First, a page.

Phillipe St. Andre, also, has stabilised the unbelievable merry-go-round of the French fifteen. It was only a year or so ago that France omitted Harinordoquy,  Rougerie and Bonnaire from the one selection, and Picamoles has only just reappeared following a phenomenal tour of New Zealand about two or three years back – not the easiest place to play rugby either! All three of these coaches have shown this quality and their teams have performed accordingly very well. It’s not the only quality required, but it’s a vital one.

This match was indeed a fitting finale to a great championship. The defence from both teams was magnificent. France absorbed what appeared to be intolerable pressure in the opening quarter, to then bounce back and apply some of their own. The Welsh then took their turn to show just what they could do also. Both backrows were outstanding – Lydiate, Warburton and Faletau versus Dusautoir, Bonnaire and Harinordoquy. I’d walk over hot coals any day of the week to watch these trios in action again. (Whilst on the subject of defence, I thought that Fritz was great for France against the outstanding Roberts and Davies – more caps for him, please.)

The better team won and, indeed, they were the best team in the tournament, but not by a lot. England ran them very close and were, in my opinion, a bit unlucky on that day. Wales played rugby the way we’ve always known that they, as a nation, could, but in recent years rarely have. This could be the beginning of another golden era for them – and for us, the spectators.

I thought that the ref was very inconsistent. Sometimes – a couple with France hot on attack – it was a penalty for ‘not supporting your weight’, ‘going off your feet’ at the tackle. Other times it was not. Trinh-Duc was penalised for throwing the ball away, whilst in touch, to prevent a quick Welsh throw-in. I see it happen every week, often worse than this and not penalised – even with this same ref. Brian Moore, commentating (intelligently) on the England v. Ireland game, questioned the absence of a yellow card for Barritt for his deliberate playing of the ball, in an offside position, following a knock-on. How much more cynical, and damaging to France, was the same offence by Gethin Jenkins, with France storming on to the ball about 5 metres out from the try-line? But no yellow card here – Brian would have had apoplexy. Once again, I don’t think that the French would be happy with M. Joubert.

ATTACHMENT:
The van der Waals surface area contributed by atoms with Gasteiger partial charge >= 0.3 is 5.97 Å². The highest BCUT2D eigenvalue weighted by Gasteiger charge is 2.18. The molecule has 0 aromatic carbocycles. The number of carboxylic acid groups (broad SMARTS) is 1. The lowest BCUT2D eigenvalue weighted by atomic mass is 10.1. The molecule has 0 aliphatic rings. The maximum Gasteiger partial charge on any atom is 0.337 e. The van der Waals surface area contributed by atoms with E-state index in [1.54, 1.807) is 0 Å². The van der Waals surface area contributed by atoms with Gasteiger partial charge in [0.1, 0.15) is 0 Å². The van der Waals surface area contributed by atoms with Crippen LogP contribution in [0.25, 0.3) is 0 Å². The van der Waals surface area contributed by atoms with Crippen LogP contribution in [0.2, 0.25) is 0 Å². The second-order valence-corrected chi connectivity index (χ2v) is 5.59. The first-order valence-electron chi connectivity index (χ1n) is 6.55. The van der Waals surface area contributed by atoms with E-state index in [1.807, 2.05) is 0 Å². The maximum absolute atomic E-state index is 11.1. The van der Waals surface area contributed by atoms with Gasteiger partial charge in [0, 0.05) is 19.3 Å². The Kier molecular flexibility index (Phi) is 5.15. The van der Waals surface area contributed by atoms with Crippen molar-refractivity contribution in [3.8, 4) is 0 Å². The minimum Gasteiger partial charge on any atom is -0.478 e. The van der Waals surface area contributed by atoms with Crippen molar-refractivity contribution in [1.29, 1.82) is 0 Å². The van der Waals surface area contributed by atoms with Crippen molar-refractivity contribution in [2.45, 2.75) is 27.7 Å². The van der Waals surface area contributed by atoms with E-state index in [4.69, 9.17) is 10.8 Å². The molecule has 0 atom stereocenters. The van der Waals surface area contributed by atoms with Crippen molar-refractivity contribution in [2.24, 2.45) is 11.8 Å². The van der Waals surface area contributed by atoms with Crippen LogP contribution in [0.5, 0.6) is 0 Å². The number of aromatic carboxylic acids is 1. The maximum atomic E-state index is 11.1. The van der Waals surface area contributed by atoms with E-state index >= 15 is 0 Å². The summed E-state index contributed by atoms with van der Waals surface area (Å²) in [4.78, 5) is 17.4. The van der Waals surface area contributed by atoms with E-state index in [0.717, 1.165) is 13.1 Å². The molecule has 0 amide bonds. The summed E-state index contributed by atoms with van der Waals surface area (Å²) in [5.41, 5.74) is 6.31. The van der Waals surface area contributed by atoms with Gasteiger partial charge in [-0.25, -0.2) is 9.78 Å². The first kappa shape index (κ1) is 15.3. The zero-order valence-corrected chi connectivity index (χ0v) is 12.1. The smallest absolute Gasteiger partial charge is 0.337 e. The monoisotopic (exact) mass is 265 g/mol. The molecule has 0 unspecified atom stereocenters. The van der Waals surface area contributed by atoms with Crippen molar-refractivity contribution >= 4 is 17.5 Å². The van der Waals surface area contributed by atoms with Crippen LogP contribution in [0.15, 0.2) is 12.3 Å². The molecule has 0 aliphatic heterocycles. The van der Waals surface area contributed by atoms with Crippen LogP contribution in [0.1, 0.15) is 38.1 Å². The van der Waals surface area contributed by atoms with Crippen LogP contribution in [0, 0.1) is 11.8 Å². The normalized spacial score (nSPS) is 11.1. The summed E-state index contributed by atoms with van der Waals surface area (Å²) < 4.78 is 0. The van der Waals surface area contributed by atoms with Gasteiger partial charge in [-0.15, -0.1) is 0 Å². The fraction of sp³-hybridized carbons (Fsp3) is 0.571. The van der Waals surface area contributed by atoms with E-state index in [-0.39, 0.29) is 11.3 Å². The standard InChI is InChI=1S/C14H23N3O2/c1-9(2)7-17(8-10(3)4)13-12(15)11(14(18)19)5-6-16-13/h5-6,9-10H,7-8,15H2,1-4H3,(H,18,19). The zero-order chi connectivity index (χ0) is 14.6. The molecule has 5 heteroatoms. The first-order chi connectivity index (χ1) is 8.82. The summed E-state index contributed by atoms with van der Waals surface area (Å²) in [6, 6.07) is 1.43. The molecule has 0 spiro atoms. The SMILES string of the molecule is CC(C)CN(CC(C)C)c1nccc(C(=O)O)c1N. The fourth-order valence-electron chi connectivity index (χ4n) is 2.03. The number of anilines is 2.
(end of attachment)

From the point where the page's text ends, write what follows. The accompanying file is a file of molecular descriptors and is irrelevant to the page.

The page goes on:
I said two weeks ago that the New Zealand Super Rugby teams were playing well, South African teams ok and Australian teams poorly. Nothing has changed. Our rugby, in general, lacks pace, precision and intensity. We lack also the courage ‘to risk failure in order to achieve success.’ This from a nation whose proud sporting traditions have been based on ‘’Ave a go, yer mug!’


If you don't know Bob Dwyer is the world cup winning coach of the 1991 Wallabies, then give yourself an uppercut. He did a load in between, but he now runs Bob Dwyer's Rugby Workshops, which you can read more about on his site.

More in Rugby